Why is valency of magnesium 2? How can we find the valency of an atom?

Valency of Mg is 2.

Valency is defined as the combining capacity of an atom to gain. lose or share electrons with other atoms to form compounds.

The electrons present in the last shell determine the valency of a particular element.


  • Number of valence electrons ≤4: valency = number of valence electrons
  • Number of valence electrons >4: valency = 8 - number of valence electrons

For example :

In case of Mg there are 2 electrons in valence shell hence the valency is 2.

In case of O there are 6 valence electrons ( electrons in valence shell) hence the valency = 8-6 = 2. 

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Valency can be simply defined as the number of Hydrogen atoms that an element can combine with. In the above table, Helium, Neon and Argon have a valency of 0. They do not normally form compounds.

Lithium, Sodium and Potasium have a valency of 1 because they combine with one Hydrogen atom. Beryllium, Magnesium and Calcium all have a valency of 2: they combine with two Hydrogen atoms. Note that the valences of all these atoms are equal to the number of outer electrons that these elements have.

Boron and Aluminium combine with three Hydrogen atoms - their valences are 3 - and they have three outer electrons.

Carbon and Silicon combine with four Hydrogen atoms. The valency of these elements is 4. It will come as no surprise that they both have four outer electrons.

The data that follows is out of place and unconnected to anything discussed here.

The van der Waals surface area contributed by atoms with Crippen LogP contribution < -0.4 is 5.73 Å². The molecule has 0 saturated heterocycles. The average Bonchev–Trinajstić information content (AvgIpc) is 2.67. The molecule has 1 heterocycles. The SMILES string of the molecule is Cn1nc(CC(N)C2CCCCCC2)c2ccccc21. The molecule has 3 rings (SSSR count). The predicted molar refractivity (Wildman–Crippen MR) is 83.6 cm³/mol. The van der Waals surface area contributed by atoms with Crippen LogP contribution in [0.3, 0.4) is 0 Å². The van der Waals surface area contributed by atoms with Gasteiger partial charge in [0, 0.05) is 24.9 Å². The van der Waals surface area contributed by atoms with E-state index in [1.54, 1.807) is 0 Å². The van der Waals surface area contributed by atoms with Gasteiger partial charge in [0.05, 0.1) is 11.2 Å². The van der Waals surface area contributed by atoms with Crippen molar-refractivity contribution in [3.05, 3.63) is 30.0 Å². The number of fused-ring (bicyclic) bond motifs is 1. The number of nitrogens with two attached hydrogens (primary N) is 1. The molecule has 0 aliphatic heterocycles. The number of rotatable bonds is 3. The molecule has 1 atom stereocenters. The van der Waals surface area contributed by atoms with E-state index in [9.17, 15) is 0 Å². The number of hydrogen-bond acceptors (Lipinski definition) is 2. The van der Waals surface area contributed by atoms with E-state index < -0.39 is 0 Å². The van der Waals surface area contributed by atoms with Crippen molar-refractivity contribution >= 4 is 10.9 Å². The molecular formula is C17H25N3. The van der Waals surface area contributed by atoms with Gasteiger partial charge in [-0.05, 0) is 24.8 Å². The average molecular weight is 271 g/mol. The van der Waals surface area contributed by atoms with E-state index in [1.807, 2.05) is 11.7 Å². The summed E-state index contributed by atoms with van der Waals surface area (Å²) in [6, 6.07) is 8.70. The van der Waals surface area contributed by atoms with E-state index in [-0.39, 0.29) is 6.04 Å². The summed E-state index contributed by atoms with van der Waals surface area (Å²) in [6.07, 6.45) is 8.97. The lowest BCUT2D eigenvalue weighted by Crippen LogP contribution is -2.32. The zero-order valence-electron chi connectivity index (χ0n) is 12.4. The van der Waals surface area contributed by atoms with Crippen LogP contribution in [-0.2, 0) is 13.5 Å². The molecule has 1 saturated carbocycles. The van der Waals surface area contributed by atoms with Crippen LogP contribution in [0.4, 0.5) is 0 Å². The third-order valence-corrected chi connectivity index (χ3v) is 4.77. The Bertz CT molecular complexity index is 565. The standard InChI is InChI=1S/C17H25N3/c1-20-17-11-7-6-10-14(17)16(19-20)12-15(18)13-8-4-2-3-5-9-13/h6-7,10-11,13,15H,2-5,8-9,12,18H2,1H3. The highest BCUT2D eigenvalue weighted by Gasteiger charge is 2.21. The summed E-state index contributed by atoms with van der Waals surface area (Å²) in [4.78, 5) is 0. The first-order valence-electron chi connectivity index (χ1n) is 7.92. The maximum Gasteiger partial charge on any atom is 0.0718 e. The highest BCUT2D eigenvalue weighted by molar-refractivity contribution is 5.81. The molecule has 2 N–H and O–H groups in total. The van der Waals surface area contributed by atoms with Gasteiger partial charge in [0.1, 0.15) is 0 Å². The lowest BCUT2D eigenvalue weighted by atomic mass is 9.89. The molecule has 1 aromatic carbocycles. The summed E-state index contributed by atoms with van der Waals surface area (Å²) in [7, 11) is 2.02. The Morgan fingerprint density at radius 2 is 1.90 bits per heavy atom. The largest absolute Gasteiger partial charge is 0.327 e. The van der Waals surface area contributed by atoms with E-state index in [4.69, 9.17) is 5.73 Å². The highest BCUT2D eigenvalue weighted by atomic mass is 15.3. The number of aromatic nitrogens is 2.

What about Nitrogen and Phosphorus? They have five outer electrons. But they normally only combine with three Hydrogen atoms. Their valences are 3. Note that 3 is 5 less that 8. These atoms are three electrons short of a full shell.

Please note that both Nitrogen and Phosphorus can also have a valency of 5. Some atoms are capable of having more than one valency. That will confuse the issue so I will talk of normal valency.

Now to Oxygen and Sulphur. Both have six outer electrons. Six is two short of a full shell. Their normal valences are 2 and they combine with two atoms of Hydrogen. Water is H2O! Sulphur can also have a valency of 6 (or even 4) in some of its compounds.

Finally, Fluorine and Chlorine - seven outer electrons. This is one short of a full shell. They both combine with a single Hydrogen atom and their normal valences are 1.

As a side note, Chlorine can also have valences of 3, 5 and 7. The reasons are well beyond the scope of this introductory essay.

The rules above can be summarised as follows:

The normal valency of an atom is equal to the number of outer electrons if that number is four or less. Otherwise, the valency is equal to 8 minus the number of outer electrons.

The atoms with full electron shells (Helium, Neon, Argon) are chemically inert forming few compounds. The atoms don't even interact with each other very much. These elements are gases with very low boiling points.

The atoms with a single outer electron or a single missing electron are all highly reactive. Sodium is more reactive than Magnesium. Chlorine is more reactive that Oxygen. Generally speaking, the closer an atom is to having a full electron shell, the more reactive it is. Atoms with one outer electron are more reactive than those with two outer electrons, etc. Atoms that are one electron short of a full shell are more reactive than those that are two short.

The next two sections will discuss exactly how atoms combine together.

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ashwin a kumar i appreciate for your answer but can you explain in simple language

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